The tree was then brought into the living room and put in the corner between the fireplace and the picture window.  Next the lights were placed on the tree. The metallic, silver garland was next...draped just so all around the tree.  The garland was followed by the ornaments.  Finally, thin, silver strands of icicles were hung.  Placing the icicles was a long process because we had to hang them individually, strand by strand, so that the entire tree was covered in a sheet of icicles.  The task was well worth it because the tree would shimmer, even in the daylight. 

On Christmas Eve, we always had a nice dinner with turkey and all the trimmings.  It was Thanksgiving all over again.  My mother had been baking for days making treats that only showed up around the holidays. We often had my mother's cousins and their families over for Christmas Eve.  After dinner, we gathered in the living room to visit and sing Christmas carols. The only light in the room would be the lights from the tree, the light from the fire in the fireplace and the Christmas candles that my mother had placed around the room.  It was truly magic.

For me, singing Christmas carols was one of the best parts of Christmas.  Everything was in  four part harmony and we sang all the verses. We sang acapella until my sister and I were proficient enough on the piano to accompany.  I got very good at playing the carols and singing in harmony at the same time. Sometimes, we would go caroling in the neighborhood as well or get in the car and drive to ward members home to carol.

Like most children, I was reluctant to go to bed on Christmas Eve.  But with the admonition that Santa wouldn't come until I was in bed and asleep, I was usually happy to go to bed.  But the Christmas magic continued for me as I lay in bed listening for the bells on Santa's sleigh.  On more than one occasion, I was absolutely certain that I heard them.

Tuesday, April 5, 2011


I had many relatives living in Salt Lake.  There were two aunts, a grandpa and several cousins on my mother's side.  On my father's side, I had an aunt and uncle, grandmother and many cousins. My mother also had a sister living in Montana.  While we were in Utah, her family made a trip to Salt Lake as well. Our days were filled with much visiting and sightseeing.

Back in 1954, the Salt Lake Temple was the dominate building of the city skyline.  There were no sky scrapers to block the view of the temple.  Having only seen pictures of the temple, I was pretty excited to get my first in person glimpse of it. I remember our visit to Temple Square only vaguely. I know that the grounds were surrounded by a tall iron fence and not the solid wall of today.  The iron gates at the entrances is all the remains of the fence that I remember. The only visitor's center that I remember was on the south side of the square.  The visitor's center was more like a gift shop.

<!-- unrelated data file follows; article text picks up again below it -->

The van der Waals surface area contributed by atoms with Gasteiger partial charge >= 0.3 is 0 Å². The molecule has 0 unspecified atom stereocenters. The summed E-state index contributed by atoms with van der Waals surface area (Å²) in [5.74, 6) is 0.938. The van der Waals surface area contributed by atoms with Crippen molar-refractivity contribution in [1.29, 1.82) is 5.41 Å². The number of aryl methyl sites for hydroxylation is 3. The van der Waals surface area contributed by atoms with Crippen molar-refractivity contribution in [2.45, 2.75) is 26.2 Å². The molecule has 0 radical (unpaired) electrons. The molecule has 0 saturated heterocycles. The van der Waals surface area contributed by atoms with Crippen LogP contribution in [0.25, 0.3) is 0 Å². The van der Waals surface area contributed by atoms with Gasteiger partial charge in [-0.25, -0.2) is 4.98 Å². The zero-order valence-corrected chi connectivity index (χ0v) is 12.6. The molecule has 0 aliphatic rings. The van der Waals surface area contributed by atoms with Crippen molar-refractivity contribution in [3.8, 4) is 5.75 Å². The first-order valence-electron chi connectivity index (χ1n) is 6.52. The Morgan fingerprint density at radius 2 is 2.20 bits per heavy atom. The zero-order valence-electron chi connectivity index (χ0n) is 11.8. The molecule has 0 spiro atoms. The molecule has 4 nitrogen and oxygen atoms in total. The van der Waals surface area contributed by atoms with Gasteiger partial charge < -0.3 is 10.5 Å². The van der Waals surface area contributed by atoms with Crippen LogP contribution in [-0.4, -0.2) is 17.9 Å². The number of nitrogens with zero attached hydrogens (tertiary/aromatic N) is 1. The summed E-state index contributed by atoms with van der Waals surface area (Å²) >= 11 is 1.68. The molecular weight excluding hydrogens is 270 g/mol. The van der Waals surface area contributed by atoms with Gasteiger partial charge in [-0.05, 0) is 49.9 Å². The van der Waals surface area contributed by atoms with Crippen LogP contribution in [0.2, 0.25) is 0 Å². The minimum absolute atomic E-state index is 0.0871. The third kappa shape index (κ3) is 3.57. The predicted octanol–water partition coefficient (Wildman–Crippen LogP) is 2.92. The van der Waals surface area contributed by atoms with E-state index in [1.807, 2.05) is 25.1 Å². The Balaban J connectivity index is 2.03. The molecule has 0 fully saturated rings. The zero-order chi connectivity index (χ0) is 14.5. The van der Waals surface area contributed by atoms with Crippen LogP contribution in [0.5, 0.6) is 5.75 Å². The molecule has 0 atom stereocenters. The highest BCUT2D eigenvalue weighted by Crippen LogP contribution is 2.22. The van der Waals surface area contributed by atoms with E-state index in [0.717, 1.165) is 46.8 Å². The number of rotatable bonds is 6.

It was at the old ZCMI store that I had my first experience with an escalator.  I had never seen one before. My mother and sisters headed up the escalator, thinking that I was right behind them. But I balked and didn't want to step on this somewhat scary contraption.  I stood crying at the bottom. My mother had to go back down the up escalator, pick me up and carry me up to the top.

One of our outings with relatives was to the Salt Lake Plunge pool on 300 West.  We went with my dad's brother and his family.  What I remember most about the outing was that my Uncle Carlyle was in the pool playing with all the kids and he actually seemed to be having a good time.  It was foreign to me to see a father playing with his kids. That certainly wasn't what my father did.

My mother had an aunt who lived in Orem so we drove to Orem one day to spend the day. Great Aunt Harriet lived on State Street in Orem across from the Scera Theater.  I was amazed to find the yard flooded with water while we were there.  I had no idea what an irrigation system was and didn't know that lawns could ge watered that way. I certainly had a great time playing in the water.

Another thing that amazed me about Utah were the deep gutters that often had water flowing in them. For me, it was a challenge to take a big enough step over the water filled gutters. Additionally, being able to see from one end of the valley  to the other amazed.  Back in Virginia, you couldn't see for long distances because of the trees and hills.

Other things on our To Do list while in Salt Lake was to go out to the Great Salt Lake. Back then, the lake was a big draw with a good size boardwalk and some concessions.  I waded and floated in the lake and managed to get the salt water in my eyes as well.  I remember a picnic at Liberty Park with a bunch of relatives and riding on the ferris wheel that used to be there.  There was probably also a canyon picnic as well.

One of the places that we stayed was at my Aunt Melva's house in the Avenues. Her house had many Hollyhocks growing in the yard that were in full bloom. My mother taught me how to make Hollyhock dolls by picking blossoms of the plants and using toothpicks to create the dolls.   The full opened blossom became the doll dress.  Unopened blossoms were used for the head and arms. My cousin from Montana and I decided that we would put on a little play using the hollyhock dolls we had made. I have no idea what the play was about but remember my aunts and cousins politely indulged us by watching our little production.

My grandpa Reid lived in a duplex on Canyon Road just below Memory Grove.  On a visit with him one afternoon, I got bored and decided that I would climb the hill opposite his house.  The state capitol was at the top of the hill.  I didn't get very far because the hill was steep with alot of under growth.  About all that I accomplished were scratches on my legs.